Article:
No 9 had taken in a tramp. One who’d been loitering outside her Edwardian semi. The neighbours watched as No 9 relented and allowed him the use of her shed.
“Do they speak?” No 6.
“Yes. Laugh even.” No 11.
“Laugh?” No 4. “With a tramp?”
The neighbours considered No 9 too generous, a lot foolish and a bit touched.
“She’s ruining the neighbourhood,” said No 11, whose house was up for sale.
“She should move too.” No 6. “Her house, after all, is too big for one.”
That night the Tramp partook in caterwauling after intercepting wine brought by No 4, who’d come to pry.
It was agreed by everyone, apart from No 6, that No 6, being a man of looming bulk and considerable voice, was best placed to suggest an eviction.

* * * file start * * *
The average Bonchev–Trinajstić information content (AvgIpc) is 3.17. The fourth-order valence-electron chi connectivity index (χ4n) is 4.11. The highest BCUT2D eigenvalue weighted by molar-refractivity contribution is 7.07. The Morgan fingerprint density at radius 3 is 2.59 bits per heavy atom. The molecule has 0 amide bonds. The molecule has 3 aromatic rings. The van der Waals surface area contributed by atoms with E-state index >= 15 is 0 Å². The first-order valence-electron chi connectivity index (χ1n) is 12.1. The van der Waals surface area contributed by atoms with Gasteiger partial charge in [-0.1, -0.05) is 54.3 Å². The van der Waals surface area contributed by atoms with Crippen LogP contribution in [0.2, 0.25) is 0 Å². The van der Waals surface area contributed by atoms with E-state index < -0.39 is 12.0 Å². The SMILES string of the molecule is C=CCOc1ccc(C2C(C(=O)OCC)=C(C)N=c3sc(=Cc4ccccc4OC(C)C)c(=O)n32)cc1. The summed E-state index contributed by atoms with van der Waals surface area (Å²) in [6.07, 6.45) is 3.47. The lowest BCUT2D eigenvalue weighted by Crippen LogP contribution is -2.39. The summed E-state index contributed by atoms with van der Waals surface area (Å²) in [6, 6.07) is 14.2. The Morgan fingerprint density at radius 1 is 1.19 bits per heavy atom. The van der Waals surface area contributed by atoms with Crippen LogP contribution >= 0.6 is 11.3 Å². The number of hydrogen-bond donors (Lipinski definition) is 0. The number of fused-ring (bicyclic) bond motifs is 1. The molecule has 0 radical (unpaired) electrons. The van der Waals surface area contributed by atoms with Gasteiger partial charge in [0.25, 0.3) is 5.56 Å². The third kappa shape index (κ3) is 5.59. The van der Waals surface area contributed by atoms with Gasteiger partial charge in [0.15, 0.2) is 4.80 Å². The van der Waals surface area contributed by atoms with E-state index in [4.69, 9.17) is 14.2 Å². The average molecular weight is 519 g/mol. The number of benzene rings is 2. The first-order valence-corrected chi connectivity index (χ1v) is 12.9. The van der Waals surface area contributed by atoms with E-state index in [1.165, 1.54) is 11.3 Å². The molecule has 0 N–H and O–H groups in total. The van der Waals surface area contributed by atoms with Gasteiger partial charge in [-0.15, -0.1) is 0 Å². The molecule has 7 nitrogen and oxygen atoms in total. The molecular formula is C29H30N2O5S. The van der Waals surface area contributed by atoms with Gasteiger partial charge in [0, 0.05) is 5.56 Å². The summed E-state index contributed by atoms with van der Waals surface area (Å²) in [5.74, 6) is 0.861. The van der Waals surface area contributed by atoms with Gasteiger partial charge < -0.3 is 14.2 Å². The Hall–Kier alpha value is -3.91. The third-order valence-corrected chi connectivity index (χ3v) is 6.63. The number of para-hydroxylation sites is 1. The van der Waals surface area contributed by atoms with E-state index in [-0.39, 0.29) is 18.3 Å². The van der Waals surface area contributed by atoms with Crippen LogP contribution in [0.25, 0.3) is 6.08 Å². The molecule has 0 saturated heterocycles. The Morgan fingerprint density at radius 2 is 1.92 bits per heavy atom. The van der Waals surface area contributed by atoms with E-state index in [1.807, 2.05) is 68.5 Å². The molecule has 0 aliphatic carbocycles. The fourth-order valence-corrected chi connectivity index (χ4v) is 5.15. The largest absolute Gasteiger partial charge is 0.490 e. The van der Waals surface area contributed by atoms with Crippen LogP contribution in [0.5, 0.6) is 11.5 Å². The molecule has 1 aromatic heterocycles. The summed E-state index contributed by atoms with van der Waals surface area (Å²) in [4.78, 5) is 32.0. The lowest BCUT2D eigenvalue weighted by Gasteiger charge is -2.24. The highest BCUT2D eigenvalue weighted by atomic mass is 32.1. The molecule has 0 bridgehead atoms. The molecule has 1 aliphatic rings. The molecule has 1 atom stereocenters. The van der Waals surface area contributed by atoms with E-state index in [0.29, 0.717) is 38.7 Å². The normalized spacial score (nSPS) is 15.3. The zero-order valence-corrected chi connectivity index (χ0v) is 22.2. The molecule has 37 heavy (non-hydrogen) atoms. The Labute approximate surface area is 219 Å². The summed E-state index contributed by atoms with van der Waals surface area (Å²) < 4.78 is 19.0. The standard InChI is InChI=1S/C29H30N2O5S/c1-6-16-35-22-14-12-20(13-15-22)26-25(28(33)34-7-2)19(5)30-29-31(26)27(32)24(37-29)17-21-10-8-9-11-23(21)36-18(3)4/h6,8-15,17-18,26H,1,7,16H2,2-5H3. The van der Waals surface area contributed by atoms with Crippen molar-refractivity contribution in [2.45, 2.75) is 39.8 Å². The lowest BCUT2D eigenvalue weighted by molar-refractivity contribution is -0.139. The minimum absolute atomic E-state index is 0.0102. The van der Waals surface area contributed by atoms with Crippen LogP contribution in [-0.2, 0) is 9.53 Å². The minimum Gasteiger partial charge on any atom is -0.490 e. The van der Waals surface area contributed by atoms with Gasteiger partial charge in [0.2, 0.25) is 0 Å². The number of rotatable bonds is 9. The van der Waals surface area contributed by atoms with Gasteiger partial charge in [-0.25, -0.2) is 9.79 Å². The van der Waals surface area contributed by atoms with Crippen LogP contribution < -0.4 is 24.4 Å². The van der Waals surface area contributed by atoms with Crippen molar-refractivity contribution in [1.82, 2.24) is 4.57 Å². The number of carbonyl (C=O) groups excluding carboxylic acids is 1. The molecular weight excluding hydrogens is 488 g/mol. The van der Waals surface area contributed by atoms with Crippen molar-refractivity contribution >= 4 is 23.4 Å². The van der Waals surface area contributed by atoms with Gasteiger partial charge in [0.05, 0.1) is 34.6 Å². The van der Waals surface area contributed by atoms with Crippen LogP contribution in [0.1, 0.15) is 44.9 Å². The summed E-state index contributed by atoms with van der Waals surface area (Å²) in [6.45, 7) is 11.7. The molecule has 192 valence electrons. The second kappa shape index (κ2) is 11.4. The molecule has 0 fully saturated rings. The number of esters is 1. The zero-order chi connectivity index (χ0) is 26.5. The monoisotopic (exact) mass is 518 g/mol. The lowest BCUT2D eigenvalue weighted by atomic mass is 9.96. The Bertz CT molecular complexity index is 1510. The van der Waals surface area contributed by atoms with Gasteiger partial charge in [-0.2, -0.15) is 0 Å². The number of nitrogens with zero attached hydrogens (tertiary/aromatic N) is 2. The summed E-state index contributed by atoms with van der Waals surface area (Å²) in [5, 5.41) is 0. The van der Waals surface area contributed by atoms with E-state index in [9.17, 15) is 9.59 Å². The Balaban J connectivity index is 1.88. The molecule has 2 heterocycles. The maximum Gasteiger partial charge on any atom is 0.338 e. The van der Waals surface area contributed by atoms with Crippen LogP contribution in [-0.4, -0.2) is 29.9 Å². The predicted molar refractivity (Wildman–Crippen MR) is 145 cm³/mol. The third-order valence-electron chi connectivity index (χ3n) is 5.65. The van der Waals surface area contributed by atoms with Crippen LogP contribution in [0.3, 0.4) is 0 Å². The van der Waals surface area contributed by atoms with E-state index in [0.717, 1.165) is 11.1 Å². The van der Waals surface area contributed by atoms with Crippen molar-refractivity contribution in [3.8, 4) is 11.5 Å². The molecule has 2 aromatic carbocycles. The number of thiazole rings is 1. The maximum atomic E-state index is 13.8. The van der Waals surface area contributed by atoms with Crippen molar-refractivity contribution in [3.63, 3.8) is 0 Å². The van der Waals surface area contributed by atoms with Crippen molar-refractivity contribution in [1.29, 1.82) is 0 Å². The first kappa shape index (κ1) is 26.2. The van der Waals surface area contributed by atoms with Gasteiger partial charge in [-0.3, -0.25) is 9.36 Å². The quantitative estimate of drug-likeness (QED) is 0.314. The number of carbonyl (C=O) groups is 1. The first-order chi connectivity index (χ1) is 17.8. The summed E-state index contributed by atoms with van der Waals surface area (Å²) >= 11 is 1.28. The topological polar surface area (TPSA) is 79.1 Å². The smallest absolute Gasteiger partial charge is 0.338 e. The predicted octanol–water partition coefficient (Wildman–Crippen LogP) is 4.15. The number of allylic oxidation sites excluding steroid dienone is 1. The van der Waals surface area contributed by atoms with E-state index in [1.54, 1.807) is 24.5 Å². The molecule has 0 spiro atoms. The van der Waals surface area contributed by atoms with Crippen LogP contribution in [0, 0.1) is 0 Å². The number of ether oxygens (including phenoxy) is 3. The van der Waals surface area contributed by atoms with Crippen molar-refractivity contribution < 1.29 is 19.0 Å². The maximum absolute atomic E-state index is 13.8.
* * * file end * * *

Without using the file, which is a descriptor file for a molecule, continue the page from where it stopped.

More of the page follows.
He caught No 9 clipping her back hedge and proffered a bottle of supermarket’s-own Cava and a plea to oust the shed dweller.
“No. He’s my brother.”
Nos 9 and 6 stared at the shed, No 6 later venting about lax folks owning vagrants as siblings.
“How are the Twelve Steps progressing?” No 9.
“You ask that waving some plonk?”
“Slippery—after my singing bonanza I’m sitting on the naughty step.”
No 9 sighed. “Lasagne for tea.”
She exited the shed and collected the shears by the hedge just as No 11 was cawing about schools and transport links. It was the ‘lovely neighbours’ that made her lob the Cava up and over shattering the greenhouse.
She headed in, to the tune of house-hunters’ squeals and No 11’s high-doh curses, thinking, yes, I will eject the shed dweller. The house, after all, is too big for one.